November 9, 2022
Even before the pandemic, it was frustratingly hard to find, hire, and keep the best clinicians and administrative staff. With post-pandemic surges in mental health and substance use disorder issues and the complex set of challenges related to the Great Resignation and Quiet Quitting, behavioral health organizations face ever-more daunting hurdles to recruit and retain the best employees. In this article, we share how behavioral health care organizations can improve how they engage and retain the employees that are at the heart of their business.
Even as the job market begins to cool for other industries, behavioral health remains chronically understaffed. Currently, there are only enough providers to meet 28% of the need for mental healthcare in the U.S. While the conditions that have led to this shortage have taken shape over many years, almost every factor has been exacerbated by the uniquely challenging demands of the pandemic. Perhaps the most significant factor is the surge in demand for behavioral health care, with the World Health Organization reporting a 25% increase in the prevalence of anxiety and depression since the start of the pandemic. Struggling to meet the needs of patients in this stress-filled environment, the American Psychological Association estimates that 61% of mental health practitioners are suffering from burnout. Now, more than 400,000 workers are projected to leave the field by 2026.
Behavioral health organizations must look for ways to counter the industry’s chronic labor shortages and staggering rates of burnout. Faced with lagging employee engagement, many companies add benefits such as sponsored lunches once a week or in-office yoga classes, only to find that participation drops off quickly and engagement doesn’t improve. Instead, some companies find that leveraging technology, can offer actionable, pragmatic, and meaningful ways to engage employees more effectively.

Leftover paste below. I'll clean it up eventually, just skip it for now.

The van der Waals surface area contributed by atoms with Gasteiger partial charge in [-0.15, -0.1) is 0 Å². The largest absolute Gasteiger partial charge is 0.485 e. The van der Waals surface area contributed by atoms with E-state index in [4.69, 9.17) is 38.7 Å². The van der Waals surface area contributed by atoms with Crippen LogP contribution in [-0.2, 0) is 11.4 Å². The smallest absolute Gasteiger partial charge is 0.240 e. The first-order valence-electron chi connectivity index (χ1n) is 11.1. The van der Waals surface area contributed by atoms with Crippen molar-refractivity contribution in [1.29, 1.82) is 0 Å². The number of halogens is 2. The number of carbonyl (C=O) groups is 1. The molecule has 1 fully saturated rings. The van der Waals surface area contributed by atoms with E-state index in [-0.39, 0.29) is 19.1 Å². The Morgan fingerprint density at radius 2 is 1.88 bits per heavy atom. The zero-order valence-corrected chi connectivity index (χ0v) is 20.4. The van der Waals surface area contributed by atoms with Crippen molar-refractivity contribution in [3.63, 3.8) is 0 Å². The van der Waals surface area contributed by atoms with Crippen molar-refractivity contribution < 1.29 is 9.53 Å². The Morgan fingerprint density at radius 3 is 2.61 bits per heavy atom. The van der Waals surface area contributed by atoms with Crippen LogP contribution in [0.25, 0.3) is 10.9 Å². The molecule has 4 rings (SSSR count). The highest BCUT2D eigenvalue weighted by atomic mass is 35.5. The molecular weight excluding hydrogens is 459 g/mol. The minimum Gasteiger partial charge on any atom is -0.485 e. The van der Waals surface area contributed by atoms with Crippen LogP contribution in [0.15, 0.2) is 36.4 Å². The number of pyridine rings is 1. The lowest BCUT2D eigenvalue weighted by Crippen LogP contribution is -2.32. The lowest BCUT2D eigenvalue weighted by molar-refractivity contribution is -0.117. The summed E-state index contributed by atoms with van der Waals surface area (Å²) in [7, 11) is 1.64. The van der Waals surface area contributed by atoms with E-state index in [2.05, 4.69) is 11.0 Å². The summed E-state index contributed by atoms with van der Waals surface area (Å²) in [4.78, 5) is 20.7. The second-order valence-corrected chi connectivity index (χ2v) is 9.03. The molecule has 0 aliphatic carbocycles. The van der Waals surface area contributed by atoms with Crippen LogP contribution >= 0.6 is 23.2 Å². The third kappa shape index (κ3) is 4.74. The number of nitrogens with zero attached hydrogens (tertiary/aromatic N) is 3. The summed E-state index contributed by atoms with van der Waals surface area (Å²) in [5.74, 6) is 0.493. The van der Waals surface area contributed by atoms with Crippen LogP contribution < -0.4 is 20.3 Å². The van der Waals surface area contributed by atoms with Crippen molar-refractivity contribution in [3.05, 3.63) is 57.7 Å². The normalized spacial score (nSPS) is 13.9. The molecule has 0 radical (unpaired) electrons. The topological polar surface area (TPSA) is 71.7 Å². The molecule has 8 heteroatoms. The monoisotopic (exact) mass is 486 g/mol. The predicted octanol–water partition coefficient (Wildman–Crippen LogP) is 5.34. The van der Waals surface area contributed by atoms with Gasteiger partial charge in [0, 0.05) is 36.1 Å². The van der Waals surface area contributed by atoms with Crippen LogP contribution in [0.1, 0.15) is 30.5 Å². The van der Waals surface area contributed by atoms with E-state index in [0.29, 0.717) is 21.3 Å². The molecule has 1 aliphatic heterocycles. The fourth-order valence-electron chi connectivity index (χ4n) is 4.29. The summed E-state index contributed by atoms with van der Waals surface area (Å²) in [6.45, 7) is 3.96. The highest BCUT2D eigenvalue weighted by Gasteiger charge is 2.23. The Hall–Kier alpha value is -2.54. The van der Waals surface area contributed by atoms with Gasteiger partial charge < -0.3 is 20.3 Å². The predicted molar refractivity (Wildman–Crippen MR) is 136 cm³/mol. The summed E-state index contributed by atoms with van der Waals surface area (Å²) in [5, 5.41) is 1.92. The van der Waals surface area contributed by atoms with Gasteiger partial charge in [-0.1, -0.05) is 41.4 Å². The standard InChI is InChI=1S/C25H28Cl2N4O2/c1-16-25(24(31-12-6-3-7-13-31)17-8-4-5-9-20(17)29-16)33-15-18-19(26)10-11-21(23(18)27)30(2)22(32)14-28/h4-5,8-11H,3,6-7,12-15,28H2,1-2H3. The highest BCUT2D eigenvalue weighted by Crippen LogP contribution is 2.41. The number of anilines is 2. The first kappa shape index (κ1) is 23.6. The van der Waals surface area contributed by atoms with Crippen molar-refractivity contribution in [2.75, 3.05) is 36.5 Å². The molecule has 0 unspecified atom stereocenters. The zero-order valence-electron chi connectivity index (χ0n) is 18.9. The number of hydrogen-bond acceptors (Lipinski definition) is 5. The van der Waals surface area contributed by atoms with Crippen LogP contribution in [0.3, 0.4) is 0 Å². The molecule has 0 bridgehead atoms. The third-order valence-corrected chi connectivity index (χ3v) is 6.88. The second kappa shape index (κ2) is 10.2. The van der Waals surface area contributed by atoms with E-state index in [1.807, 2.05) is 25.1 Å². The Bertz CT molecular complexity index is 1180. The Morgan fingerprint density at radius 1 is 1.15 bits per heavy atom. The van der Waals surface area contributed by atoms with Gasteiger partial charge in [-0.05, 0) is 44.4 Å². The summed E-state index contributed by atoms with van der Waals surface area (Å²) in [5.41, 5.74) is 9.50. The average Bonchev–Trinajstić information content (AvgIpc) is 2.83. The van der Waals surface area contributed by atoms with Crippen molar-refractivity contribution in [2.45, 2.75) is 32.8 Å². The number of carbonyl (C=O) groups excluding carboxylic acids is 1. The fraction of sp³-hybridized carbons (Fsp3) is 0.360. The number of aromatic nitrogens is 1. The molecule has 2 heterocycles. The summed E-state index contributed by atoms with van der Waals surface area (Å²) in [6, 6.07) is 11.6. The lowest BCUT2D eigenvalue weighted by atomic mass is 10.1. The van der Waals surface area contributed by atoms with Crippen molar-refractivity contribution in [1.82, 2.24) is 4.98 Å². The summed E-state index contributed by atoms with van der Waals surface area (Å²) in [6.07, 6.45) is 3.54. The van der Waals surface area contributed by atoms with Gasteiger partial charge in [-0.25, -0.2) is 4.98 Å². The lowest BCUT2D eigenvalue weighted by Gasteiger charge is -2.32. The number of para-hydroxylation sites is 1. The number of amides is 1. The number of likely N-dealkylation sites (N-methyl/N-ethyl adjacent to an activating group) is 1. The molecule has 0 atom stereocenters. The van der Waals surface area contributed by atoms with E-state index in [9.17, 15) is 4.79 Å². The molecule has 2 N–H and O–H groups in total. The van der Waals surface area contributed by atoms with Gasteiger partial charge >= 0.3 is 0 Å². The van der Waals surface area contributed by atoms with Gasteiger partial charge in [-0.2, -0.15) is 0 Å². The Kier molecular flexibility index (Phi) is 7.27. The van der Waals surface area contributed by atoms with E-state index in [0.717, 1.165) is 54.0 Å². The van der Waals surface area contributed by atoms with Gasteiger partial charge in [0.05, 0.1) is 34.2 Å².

According to Medscape, 60% of physicians rank having too many administrative tasks as the number one factor most likely to contribute to burnout. While telehealth has been a game changer for patients and providers alike, a telehealth platform can enable clinicians and staff to easily do much more in much less time. By integrating with the EHR system and automating workflows with tools like self-service booking, automated admissions and onboarding, and reporting, telehealth software can significantly reduce time-consuming, manual tasks. This frees both clinicians and administrative staff to focus on delivering quality care to patients, helping to reduce job stress and increase both engagement and job satisfaction.
For behavioral health care organizations, there’s a tremendous opportunity to turn feedback from employees into increased engagement and retention. Just like patients, clinicians have personal preferences when it comes to how and where they work with their patients, whether for virtual or in-person care. Using organizational metrics and measurement-based care data, companies can assess virtual care patient utilization and then optimize clinician schedules to match their own preferences for virtual or in-person care. This flexibility can significantly impact how an employee experiences work. In fact, 79% of organizations in one survey report losing out on at least one job candidate due to the lack of flexibility in work hours and location.